Defense Date


Document Type


Degree Name

Doctor of Philosophy


Adult Health Nursing

First Advisor

Dr. Jeanne Salyer


This descriptive, correlational study was based on Pender's Health Promotion Model (Pender, Murdaugh, & Parsons, 2002). The purpose was to examine factors influencing health status in community-dwelling, older white and black adults. The following research question was addressed by the study: What are the relationships among the individual characteristics (age, gender, race, education, and income); the behavior-specific cognitions and affect (perceived self-efficacy, perceived barriers, and interpersonal influences); and the behavioral outcomes (health-promoting behaviors), and health status in community-dwelling whites and blacks 65 years of age and older? The convenience sample of 113 participants from four congregate meal sites in Central Virginia represented 46% of the young-old (aged 65 to 74 years); 83% females, 76% blacks, and 43% less than high school educated. Twenty-one percent had an annual household income of $4,999 or less, and 31% reported having an income between $10,000 and $14,999. The demographic questionnaire, the Perceived Health Competence Scale, the Barriers Scale, the Health promoting Lifestyle Profile-11, the Lubben Social Network Scale, and the Short Form-120®, Version 2 Health Survey were used to collect data.These participants reported high perceived self-efficacy (Mean = 37.35, SD = 6.76), which was positively related to a health-promoting lifestyle (r = 0.20, p2 = 0.15, F = 8.03, p = 0.01). Perceived self-efficacy and perceived barriers were the predictors of mental health (R2 = 0.29, F = 18.74, p = 0.01).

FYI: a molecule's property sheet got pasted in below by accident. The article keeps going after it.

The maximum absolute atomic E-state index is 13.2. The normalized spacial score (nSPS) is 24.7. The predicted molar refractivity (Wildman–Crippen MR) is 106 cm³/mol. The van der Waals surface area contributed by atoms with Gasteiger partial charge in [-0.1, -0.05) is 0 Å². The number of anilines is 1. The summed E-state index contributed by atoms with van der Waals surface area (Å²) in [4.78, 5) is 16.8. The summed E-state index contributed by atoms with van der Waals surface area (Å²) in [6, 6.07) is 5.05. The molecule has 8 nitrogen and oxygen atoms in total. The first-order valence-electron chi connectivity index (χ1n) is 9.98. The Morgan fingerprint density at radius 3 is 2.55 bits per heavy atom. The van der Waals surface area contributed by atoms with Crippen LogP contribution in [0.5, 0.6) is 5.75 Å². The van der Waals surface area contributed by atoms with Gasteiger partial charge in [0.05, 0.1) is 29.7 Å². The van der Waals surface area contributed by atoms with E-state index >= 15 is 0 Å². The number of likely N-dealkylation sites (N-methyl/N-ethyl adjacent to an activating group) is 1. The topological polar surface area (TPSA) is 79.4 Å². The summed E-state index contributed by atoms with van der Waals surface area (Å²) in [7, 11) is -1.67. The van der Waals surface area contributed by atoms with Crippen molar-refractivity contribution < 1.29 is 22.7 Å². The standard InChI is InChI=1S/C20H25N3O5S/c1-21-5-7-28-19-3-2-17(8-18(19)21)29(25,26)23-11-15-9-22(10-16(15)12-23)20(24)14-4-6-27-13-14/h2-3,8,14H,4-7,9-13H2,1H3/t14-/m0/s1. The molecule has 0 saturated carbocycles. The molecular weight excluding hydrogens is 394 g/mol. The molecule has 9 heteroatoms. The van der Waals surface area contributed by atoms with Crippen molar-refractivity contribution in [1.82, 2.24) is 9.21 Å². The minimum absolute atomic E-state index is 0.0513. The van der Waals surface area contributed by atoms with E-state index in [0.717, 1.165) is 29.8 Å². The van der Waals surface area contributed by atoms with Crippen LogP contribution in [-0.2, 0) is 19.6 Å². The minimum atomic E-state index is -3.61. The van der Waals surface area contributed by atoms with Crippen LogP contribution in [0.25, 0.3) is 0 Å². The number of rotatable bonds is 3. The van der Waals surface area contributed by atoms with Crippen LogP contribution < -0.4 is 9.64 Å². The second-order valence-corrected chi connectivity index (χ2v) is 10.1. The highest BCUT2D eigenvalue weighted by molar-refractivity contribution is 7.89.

© The Author

Is Part Of

VCU University Archives

Is Part Of

VCU Theses and Dissertations

Date of Submission

June 2008

Included in

Nursing Commons